The underlying attitude is not easy to root out, for several reasons. First, it is a common circumstance with anyone having a goal to “do what is right,” and certainly the doing of what is right is not to be discouraged. Secondly, it is not as though there are two factions among Jehovah’s Witnesses, as though rivaling street gangs. Rather, as with people anywhere, there is a spectrum. Separating the wheat from the chaff is not so easy, for there is a mixture of both in everyone—which leads to the third consideration: an actual application of scripture by a group of persons will almost inevitably lead to the present situation, because Christians who are Bible-based are by definition “no part of the world” (John 17:14, for example: “I [Jesus in prayer to his Father] have given your word to them, but the world has hated them, because they are no part of the world.”) The “insularity” that critics of Jehovah’s Witnesses complain of is virtually mandated by the Bible they try to follow. That’s what insulation is—a device to keep something away from what is harmful. The house insulation keeps the harmful cold out. The wire insulation keeps the harmful electricity in. In many cases, good things will not work if they cannot be insulated, and it is the same with Christianity true to the Book.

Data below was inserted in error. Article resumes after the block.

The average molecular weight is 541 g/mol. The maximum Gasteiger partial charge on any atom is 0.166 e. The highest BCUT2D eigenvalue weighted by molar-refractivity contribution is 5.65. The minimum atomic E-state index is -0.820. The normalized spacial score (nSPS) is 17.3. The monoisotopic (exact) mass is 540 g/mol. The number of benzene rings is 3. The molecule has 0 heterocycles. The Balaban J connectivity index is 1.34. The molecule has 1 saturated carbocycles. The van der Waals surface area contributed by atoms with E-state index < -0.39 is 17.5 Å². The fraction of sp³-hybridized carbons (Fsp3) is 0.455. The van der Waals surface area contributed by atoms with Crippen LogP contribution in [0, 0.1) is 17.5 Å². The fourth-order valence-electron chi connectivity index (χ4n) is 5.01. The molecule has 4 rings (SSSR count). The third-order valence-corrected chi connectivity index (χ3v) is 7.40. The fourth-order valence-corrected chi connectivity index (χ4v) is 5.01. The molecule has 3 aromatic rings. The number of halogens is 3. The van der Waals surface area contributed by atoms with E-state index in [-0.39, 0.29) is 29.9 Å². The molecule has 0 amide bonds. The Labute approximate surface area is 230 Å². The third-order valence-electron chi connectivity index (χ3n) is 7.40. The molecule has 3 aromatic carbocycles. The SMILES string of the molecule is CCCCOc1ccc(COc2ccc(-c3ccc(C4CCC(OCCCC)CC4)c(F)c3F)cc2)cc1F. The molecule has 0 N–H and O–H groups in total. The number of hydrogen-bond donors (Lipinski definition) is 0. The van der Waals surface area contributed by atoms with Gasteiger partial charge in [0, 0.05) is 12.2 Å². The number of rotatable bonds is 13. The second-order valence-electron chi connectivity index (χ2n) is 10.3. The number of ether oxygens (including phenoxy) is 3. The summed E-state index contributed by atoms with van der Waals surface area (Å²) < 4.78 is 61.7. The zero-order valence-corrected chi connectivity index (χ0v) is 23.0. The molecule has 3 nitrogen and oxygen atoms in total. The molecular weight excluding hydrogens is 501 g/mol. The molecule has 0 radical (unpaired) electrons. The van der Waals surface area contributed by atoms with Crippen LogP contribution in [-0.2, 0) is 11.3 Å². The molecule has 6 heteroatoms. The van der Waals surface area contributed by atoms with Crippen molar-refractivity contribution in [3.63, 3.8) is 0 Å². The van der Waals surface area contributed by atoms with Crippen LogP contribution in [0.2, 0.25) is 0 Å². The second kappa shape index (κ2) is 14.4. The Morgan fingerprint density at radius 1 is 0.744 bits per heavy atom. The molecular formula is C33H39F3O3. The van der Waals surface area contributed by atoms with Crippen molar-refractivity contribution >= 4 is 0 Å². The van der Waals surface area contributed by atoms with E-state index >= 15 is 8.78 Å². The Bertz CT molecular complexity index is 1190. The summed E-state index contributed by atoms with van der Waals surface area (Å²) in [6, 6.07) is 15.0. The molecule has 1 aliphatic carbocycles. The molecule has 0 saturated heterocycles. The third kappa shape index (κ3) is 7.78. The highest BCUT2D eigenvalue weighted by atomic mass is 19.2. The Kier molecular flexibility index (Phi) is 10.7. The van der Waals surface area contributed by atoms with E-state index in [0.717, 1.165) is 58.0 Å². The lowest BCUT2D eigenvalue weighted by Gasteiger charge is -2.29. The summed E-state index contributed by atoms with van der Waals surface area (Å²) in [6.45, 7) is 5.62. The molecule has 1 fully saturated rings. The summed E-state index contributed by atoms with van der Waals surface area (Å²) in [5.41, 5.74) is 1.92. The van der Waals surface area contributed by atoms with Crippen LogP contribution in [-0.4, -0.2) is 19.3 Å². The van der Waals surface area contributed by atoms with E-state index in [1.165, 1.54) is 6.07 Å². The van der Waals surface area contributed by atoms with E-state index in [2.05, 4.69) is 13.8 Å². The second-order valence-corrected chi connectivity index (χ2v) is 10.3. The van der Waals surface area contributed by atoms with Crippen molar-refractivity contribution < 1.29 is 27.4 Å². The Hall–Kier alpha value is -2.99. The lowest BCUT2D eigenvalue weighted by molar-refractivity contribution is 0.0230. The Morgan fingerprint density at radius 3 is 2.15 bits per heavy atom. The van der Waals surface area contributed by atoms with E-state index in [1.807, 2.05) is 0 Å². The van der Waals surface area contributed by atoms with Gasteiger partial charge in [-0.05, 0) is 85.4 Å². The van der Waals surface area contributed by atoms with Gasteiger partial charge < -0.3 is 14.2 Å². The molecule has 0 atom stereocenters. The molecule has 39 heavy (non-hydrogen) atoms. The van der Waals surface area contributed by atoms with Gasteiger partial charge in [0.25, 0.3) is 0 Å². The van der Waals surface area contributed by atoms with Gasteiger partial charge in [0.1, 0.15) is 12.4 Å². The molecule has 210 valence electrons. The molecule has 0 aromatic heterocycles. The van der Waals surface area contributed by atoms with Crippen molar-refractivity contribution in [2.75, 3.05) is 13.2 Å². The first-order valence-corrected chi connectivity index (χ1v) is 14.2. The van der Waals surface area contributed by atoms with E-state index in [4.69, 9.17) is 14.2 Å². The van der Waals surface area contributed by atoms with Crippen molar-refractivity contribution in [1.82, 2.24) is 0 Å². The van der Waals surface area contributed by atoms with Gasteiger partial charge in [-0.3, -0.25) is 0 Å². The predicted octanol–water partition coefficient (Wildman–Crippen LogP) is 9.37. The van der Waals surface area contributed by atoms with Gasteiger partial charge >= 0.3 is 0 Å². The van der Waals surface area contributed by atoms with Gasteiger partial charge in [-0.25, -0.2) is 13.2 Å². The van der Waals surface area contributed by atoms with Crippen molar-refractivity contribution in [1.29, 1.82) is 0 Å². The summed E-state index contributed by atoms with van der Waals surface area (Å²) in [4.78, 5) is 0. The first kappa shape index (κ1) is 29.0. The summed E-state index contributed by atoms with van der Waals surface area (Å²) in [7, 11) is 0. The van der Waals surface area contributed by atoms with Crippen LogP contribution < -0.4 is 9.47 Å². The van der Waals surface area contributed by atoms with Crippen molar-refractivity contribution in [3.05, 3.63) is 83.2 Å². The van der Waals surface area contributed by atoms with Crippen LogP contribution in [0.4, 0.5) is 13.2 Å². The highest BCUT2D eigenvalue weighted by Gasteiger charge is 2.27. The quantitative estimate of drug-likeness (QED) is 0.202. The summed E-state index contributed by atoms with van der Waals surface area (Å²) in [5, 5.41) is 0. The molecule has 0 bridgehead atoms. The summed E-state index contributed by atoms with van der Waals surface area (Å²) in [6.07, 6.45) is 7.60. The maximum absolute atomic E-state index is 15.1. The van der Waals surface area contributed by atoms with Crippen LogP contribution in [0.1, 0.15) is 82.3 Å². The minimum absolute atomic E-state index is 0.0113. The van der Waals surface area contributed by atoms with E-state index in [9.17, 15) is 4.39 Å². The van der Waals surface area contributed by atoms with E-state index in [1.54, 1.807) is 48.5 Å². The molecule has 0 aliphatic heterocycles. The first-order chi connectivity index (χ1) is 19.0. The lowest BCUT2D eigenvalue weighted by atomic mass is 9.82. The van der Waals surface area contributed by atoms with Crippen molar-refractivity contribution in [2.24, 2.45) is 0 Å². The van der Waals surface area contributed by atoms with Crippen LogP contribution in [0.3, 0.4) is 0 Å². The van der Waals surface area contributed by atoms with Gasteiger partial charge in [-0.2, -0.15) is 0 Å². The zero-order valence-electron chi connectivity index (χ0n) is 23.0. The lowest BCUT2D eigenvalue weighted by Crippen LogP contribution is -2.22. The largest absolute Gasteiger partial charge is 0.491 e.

That said, looking at the overall situation of child sexual abuse, one would easily surmise that something must have gone wrong. Jesus’ words to his followers may be true that they will “lyingly say every sort of wicked thing against you,” (Mathew 5:11) but in this case some will not be so sure about the “lyingly.” Even if it is misrepresented, there must be something to it at root—and in this case it involves hurt children.
Legal accountability is argued over in court each day, and this writer does not comment on individual court cases. He did not comment on OJ or Michael Jackson or Paul Manifort or any of them. They involve persons that one doesn’t know and 99% percent testimony that one doesn’t hear. Cancel trials altogether and determine outcomes based upon Facebook likes if we are expected to all weigh in on with such minimal input.